Brazing collar onto tube
Methods of pre-placing the brazing alloy for furnace or induction brazing
- Surfaces to be joined are degreased, abrasive grit blasted and pickled.
- Components are assembled or jigged, very often with a ring of braze metal charge placed in position.
- Components are heated by torch, in a conveyor furnace or by induction, to required temperature. Joint is filled by capillary action.
- Surface preparation as soldered joints (see L02).
- Assembly/jigging: Jigs restrain thermal expansion, absorb heat, deteriorate and are expensive. If possible joints should be self-locating. Jigs should be easy to load, have minimum contact with parts, have a low thermal mass, keep alignment, and be heat resistant. During assembly/jigging flux is positioned as a paste, and brazing material as a “shaped preform” of wire, or foil, or as a paste.
- torch – most common hand-held or fixed heating method
- induction – mainly for ferrous parts
- furnace – batch or continuous. Can be done under Ar, N2, H2, cracked NH3, or vacuum with no flux
- resistance – heating is local, and electrodes can act as jigs
- dip (salt bath) – assembly is immersed in molten flux.
- Finishing – flux or excessive braze material is removed before inspection.
Holding components together without jigs (BS 1723)
- Selection of brazing material depends on the parent metal, operating temperature, economics and the fit of the joints.
- Brazing alloys available as wire, foil, powder, clad sheet, deposited coatings, paste and specially-prepared preforms.
Joint gap (mm)
Braze temp. (˚C)
Properties and uses
|Ni Cr P||Powder, paste||0 - 0.1||960||Fills tight joints. Little alloying with parent material|
Ni Cr Si B Fe
|Powder, paste||0.03 - 0.3||1040||High strength joints in heavy steel sections|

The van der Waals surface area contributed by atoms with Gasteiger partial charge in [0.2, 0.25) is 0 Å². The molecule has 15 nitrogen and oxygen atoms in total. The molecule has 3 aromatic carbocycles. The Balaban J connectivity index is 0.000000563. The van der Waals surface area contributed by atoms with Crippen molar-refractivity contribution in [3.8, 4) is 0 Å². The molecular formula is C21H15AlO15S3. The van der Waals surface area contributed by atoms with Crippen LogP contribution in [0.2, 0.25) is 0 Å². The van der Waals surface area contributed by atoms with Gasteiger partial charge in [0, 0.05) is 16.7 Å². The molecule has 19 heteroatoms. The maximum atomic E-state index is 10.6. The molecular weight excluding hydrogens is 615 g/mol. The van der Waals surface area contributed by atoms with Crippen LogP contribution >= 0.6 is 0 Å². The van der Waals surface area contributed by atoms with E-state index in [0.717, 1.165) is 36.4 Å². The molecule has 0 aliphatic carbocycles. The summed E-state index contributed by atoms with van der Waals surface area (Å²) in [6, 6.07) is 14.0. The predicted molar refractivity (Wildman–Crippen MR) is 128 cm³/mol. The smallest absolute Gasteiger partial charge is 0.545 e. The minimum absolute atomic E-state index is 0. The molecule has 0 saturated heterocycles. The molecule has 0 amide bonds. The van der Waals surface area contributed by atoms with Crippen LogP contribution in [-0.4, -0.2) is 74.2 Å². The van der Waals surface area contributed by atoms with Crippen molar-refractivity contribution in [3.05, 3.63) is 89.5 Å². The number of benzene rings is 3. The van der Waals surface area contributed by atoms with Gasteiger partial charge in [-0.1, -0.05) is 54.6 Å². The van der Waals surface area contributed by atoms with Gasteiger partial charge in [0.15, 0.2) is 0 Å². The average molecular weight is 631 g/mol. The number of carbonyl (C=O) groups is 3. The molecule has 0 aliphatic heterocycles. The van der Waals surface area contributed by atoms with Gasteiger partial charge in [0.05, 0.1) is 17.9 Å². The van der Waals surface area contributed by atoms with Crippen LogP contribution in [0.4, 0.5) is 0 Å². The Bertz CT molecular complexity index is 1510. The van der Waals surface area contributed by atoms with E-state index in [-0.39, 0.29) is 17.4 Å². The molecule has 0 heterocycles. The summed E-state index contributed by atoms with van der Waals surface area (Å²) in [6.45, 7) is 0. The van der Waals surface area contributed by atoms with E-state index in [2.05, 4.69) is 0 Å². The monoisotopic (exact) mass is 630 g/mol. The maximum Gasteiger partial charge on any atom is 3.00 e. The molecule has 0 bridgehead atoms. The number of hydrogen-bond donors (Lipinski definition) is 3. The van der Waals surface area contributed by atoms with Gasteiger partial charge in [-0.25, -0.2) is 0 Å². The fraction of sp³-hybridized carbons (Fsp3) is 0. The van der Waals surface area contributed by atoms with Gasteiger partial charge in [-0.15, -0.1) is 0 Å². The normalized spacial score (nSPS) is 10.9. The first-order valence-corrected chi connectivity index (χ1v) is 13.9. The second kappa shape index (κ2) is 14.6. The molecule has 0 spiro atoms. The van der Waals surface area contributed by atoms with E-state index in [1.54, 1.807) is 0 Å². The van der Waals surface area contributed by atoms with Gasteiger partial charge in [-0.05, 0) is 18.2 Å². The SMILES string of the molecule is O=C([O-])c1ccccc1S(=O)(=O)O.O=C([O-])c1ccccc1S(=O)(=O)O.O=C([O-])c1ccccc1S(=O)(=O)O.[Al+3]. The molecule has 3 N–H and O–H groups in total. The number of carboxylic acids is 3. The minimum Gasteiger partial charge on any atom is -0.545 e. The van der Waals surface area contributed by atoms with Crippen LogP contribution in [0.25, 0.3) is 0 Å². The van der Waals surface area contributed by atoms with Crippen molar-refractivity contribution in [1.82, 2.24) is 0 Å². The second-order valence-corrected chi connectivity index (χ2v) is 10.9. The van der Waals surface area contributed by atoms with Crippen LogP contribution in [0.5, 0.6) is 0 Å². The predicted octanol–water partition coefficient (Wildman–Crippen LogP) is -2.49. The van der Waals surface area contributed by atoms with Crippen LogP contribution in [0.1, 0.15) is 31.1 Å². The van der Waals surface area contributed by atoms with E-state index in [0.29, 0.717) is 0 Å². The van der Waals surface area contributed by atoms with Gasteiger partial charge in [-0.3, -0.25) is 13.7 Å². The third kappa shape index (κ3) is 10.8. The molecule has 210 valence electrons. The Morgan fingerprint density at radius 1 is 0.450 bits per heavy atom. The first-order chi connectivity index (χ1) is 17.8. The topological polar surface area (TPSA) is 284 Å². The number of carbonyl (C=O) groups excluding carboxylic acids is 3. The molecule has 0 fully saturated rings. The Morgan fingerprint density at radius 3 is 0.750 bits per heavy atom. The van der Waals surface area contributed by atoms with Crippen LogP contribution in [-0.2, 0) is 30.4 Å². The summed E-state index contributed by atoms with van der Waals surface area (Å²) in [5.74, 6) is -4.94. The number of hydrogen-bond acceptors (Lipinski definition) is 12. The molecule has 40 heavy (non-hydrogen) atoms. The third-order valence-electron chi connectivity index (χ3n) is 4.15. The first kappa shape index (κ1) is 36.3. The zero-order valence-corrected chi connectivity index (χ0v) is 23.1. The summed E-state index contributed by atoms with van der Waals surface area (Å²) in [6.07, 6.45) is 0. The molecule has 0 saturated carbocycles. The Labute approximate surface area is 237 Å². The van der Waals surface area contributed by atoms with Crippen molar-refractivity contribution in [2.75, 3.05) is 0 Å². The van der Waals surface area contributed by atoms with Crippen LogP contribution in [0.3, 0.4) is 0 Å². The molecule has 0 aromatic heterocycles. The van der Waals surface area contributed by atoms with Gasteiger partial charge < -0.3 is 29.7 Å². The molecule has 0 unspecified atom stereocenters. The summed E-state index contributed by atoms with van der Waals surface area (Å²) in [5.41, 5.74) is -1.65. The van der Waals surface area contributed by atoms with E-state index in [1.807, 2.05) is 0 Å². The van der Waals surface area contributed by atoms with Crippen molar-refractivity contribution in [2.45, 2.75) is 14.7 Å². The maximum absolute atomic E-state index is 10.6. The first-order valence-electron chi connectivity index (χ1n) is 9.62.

|Cu Zn||Powder, paste, wire, shim||0 - 0.1||≤1120||Fills tight joints|
|Cu Ni Si||Powder, paste, wire shim||0.03 - 0.2||1100||Good gap-filling. Used for tungsten carbide-steel joints|
|Ag Cu||Powder, paste, wire, shim||0.03 - 0.2||820||Used on thermionic equipment|
|Au Ni||Powder, paste, wire, shim||0.03 - 0.2||980||Good oxidation resistance at high temperature|
|Ag Cu Pd||Powder, paste, wire, shim||0.03 - 0.2||850||Good resistance to crevice corrosion|
- Alloying often occurs between the brazing material and the parent metal(s). The finished joint may be a new, higher strength alloy.
- Fluxes increase the wettability of the joint surfaces by dissolving oxide. Flux is active at ±50˚C, around the melting temperature of the brazing material.
Type of flux
|Borax and fluoro-borate||General use above 750˚C except with refractory oxides|
|Fluoride||General use below 750˚C except with refractory oxide|
|Alkali-halide||All processes involving the brazing of aluminium and aluminium-based alloys, with Zn, Cd or Al-Si systems|
|Fluorine/boron compounds||600 - 1000˚C particularly with refractory oxides|
- Joint clearance is critical, depending on brazing materials, surface condition, degree of alloying and length of joint.
- Recommended joint clearances vary from interference fit to 0.6 mm.
- Lap joints are preferred to butt joints wherever possible. Strength and reliability depends on metal penetration by capillary attraction, rather than on external fillets as in welding. Consequently, joint design for brazing differs from that for welding, and large fillets are avoided except when brazing aluminium alloys, which are half fillet and half lap with wider joint gaps.
- Joint design depends on how brazing material is applied.
This article is a part of Manupedia, a collection of information about some of the processes used to convert materials into useful objects.